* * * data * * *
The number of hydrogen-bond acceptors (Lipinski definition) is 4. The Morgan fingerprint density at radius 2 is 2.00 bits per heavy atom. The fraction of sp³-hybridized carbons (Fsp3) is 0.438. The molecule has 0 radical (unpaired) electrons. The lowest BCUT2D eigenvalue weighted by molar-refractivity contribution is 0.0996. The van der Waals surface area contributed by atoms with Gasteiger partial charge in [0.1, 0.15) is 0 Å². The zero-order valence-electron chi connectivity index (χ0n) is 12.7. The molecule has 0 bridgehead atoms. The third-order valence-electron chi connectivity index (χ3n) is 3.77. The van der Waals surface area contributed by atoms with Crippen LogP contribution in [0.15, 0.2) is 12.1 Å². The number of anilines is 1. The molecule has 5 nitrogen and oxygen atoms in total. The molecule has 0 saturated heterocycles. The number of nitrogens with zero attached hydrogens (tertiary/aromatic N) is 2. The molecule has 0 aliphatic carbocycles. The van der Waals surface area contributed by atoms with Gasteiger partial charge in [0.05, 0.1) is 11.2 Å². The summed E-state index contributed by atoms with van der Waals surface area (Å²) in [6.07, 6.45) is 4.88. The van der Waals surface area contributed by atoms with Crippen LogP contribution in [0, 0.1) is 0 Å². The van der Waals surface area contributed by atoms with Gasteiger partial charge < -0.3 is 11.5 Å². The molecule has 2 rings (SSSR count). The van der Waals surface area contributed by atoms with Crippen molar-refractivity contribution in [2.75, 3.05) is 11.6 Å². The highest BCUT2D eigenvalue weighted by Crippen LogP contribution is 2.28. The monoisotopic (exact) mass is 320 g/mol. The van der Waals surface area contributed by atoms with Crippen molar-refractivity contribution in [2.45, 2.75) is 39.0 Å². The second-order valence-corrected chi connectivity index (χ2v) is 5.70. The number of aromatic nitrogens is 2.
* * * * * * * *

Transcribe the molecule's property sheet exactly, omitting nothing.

The number of hydrogen-bond acceptors (Lipinski definition) is 4. The Morgan fingerprint density at radius 2 is 2.00 bits per heavy atom. The fraction of sp³-hybridized carbons (Fsp3) is 0.438. The molecule has 0 radical (unpaired) electrons. The lowest BCUT2D eigenvalue weighted by molar-refractivity contribution is 0.0996. The van der Waals surface area contributed by atoms with Gasteiger partial charge in [0.1, 0.15) is 0 Å². The zero-order valence-electron chi connectivity index (χ0n) is 12.7. The molecule has 0 bridgehead atoms. The third-order valence-electron chi connectivity index (χ3n) is 3.77. The van der Waals surface area contributed by atoms with Crippen LogP contribution in [0.15, 0.2) is 12.1 Å². The number of anilines is 1. The molecule has 5 nitrogen and oxygen atoms in total. The molecule has 0 saturated heterocycles. The number of nitrogens with zero attached hydrogens (tertiary/aromatic N) is 2. The molecule has 0 aliphatic carbocycles. The van der Waals surface area contributed by atoms with Gasteiger partial charge in [0.05, 0.1) is 11.2 Å². The summed E-state index contributed by atoms with van der Waals surface area (Å²) in [6.07, 6.45) is 4.88. The van der Waals surface area contributed by atoms with Crippen LogP contribution in [0, 0.1) is 0 Å². The van der Waals surface area contributed by atoms with Gasteiger partial charge < -0.3 is 11.5 Å². The molecule has 2 rings (SSSR count). The van der Waals surface area contributed by atoms with Crippen molar-refractivity contribution in [2.75, 3.05) is 11.6 Å². The highest BCUT2D eigenvalue weighted by Crippen LogP contribution is 2.28. The monoisotopic (exact) mass is 320 g/mol. The van der Waals surface area contributed by atoms with Crippen molar-refractivity contribution in [2.45, 2.75) is 39.0 Å². The second-order valence-corrected chi connectivity index (χ2v) is 5.70. The number of aromatic nitrogens is 2.